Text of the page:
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Professor convicted for deadly synagogue bombing

Hassan Diab was found guilty in absentia of the 1980 attack in Paris

A French court has sentenced a Lebanese-Canadian sociologist to life in prison for bombing a synagogue in Paris in 1980. The trial, conducted without the suspect’s presence, was described by Amnesty International as “baseless and flawed.”

The court handed down a life sentence to Hassan Diab, a citizen of both Lebanon and Canada who lives and teaches in Ottawa, on Friday. Diab refused to participate in the trial and the verdict was reached in absentia. The court issued an arrest warrant for Diab, whose lawyers argued that he was simply in the wrong place at the wrong time.

French prosecutors accused Diab of planting a motorcycle bomb outside a synagogue on Rue Copernic in Paris on October 3, 1980. The bomb went off as more than 300 worshippers were gathered inside the building, killing four and injuring 46.

Investigators initially suspected neo-Nazi terrorists of the attack, before blaming Palestinian militants. Canadian authorities arrested Diab in 2008 on behalf of French authorities, who claimed that the professor resembled a photofit depiction of the bomber.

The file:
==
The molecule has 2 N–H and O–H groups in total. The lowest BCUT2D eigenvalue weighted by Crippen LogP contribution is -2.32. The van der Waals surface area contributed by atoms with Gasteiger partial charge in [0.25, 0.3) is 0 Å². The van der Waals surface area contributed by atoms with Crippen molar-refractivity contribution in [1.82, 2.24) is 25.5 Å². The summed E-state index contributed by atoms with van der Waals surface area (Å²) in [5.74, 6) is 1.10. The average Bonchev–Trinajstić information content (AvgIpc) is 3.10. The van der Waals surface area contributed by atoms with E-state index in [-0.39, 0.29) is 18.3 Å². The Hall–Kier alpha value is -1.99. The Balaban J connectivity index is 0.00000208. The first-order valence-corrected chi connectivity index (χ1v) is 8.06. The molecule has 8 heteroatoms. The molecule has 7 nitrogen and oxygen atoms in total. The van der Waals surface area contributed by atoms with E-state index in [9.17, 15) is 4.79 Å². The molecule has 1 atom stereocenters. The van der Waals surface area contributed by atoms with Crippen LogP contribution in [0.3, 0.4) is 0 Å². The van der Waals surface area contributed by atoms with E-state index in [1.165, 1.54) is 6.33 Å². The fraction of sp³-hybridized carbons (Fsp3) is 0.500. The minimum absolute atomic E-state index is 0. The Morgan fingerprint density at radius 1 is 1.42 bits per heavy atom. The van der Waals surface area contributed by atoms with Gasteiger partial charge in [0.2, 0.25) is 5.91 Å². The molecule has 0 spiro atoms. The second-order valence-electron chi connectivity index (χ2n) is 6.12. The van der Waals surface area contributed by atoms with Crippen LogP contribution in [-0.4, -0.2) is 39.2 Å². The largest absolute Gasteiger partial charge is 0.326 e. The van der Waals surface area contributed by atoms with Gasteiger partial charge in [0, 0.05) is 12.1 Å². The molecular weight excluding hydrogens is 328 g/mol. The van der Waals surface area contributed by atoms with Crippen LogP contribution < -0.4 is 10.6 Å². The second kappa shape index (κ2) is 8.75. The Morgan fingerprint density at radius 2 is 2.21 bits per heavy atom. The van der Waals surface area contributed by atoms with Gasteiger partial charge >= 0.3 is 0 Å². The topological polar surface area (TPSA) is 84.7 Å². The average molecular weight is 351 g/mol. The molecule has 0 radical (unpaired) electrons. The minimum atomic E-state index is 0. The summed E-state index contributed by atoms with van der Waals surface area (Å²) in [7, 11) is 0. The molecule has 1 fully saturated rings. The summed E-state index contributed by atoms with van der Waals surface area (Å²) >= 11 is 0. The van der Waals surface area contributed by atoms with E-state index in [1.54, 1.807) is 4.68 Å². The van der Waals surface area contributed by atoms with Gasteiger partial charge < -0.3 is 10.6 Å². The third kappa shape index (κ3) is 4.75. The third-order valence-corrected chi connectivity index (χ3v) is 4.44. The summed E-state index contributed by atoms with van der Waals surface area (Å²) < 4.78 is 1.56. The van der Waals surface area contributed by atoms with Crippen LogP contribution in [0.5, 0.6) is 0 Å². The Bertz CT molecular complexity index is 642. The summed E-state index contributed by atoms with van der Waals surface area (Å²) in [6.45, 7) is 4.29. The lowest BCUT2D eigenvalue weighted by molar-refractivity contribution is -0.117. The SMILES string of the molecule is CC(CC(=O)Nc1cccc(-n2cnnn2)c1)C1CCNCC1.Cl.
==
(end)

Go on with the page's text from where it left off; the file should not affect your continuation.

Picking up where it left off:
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Diab was extradited to France in 2014, charged with murder, and imprisoned. The case against him was dropped due to insufficient evidence in 2018 and Diab returned to Canada. However, a French appeals court ordered the case reopened in 2021. 

Diab’s lawyers argued that he was studying in Beirut at the time of the attack. None of the original investigators were alive to testify, and witnesses who saw the attacker admitted that their memories had faded in the intervening four decades. Prosecutors said that Diab’s passport was found at an Italian airport in 1981 in the possession of a Palestinian militant leader, but Diab claimed that he lost the document a month before the bombing.

“From the outset of extradition proceedings in Canada fourteen years ago and continuing throughout legal proceedings in France over the past seven years, Canadian and French judges…have consistently found the evidence against him to be weak, unreliable and inconclusive,” Amnesty International wrote last month, calling on French authorities to drop their “baseless and flawed” case.

It is unclear whether Canadian authorities will extradite Diab to France to serve his sentence. 

April 22, 2023 at 01:04AM
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